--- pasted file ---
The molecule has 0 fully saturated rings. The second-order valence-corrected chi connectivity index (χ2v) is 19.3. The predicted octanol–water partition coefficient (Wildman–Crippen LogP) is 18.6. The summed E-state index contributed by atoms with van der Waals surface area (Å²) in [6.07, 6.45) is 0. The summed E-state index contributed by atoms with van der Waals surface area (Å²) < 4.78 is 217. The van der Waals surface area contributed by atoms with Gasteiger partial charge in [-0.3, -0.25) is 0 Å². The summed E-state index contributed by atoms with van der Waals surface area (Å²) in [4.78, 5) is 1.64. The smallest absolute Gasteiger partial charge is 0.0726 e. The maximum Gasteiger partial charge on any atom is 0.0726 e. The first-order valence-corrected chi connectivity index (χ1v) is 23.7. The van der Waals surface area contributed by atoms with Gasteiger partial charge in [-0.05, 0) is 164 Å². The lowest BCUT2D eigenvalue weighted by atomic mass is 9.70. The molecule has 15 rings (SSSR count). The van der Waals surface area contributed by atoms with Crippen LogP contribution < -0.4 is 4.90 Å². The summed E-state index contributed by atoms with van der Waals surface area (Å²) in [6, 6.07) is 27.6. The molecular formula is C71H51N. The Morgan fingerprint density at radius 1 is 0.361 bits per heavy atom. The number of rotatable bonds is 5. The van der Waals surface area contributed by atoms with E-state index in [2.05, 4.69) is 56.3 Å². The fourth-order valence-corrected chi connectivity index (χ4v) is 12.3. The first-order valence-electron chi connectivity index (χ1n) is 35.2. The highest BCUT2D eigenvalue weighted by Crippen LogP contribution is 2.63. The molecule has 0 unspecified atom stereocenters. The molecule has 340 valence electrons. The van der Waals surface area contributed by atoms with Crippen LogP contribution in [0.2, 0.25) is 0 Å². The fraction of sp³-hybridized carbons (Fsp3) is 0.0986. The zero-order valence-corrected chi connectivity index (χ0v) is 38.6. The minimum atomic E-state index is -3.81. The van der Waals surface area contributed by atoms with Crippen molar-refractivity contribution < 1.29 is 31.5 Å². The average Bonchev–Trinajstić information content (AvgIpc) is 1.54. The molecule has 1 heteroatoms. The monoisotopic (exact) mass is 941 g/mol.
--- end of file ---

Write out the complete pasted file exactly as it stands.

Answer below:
The molecule has 0 fully saturated rings. The second-order valence-corrected chi connectivity index (χ2v) is 19.3. The predicted octanol–water partition coefficient (Wildman–Crippen LogP) is 18.6. The summed E-state index contributed by atoms with van der Waals surface area (Å²) in [6.07, 6.45) is 0. The summed E-state index contributed by atoms with van der Waals surface area (Å²) < 4.78 is 217. The van der Waals surface area contributed by atoms with Gasteiger partial charge in [-0.3, -0.25) is 0 Å². The summed E-state index contributed by atoms with van der Waals surface area (Å²) in [4.78, 5) is 1.64. The smallest absolute Gasteiger partial charge is 0.0726 e. The maximum Gasteiger partial charge on any atom is 0.0726 e. The first-order valence-corrected chi connectivity index (χ1v) is 23.7. The van der Waals surface area contributed by atoms with Gasteiger partial charge in [-0.05, 0) is 164 Å². The lowest BCUT2D eigenvalue weighted by atomic mass is 9.70. The molecule has 15 rings (SSSR count). The van der Waals surface area contributed by atoms with Crippen LogP contribution < -0.4 is 4.90 Å². The summed E-state index contributed by atoms with van der Waals surface area (Å²) in [6, 6.07) is 27.6. The molecular formula is C71H51N. The Morgan fingerprint density at radius 1 is 0.361 bits per heavy atom. The number of rotatable bonds is 5. The van der Waals surface area contributed by atoms with E-state index in [2.05, 4.69) is 56.3 Å². The fourth-order valence-corrected chi connectivity index (χ4v) is 12.3. The first-order valence-electron chi connectivity index (χ1n) is 35.2. The highest BCUT2D eigenvalue weighted by Crippen LogP contribution is 2.63. The molecule has 0 unspecified atom stereocenters. The molecule has 340 valence electrons. The van der Waals surface area contributed by atoms with Crippen LogP contribution in [0.2, 0.25) is 0 Å². The fraction of sp³-hybridized carbons (Fsp3) is 0.0986. The zero-order valence-corrected chi connectivity index (χ0v) is 38.6. The minimum atomic E-state index is -3.81. The van der Waals surface area contributed by atoms with Crippen molar-refractivity contribution < 1.29 is 31.5 Å². The average Bonchev–Trinajstić information content (AvgIpc) is 1.54. The molecule has 1 heteroatoms. The monoisotopic (exact) mass is 941 g/mol.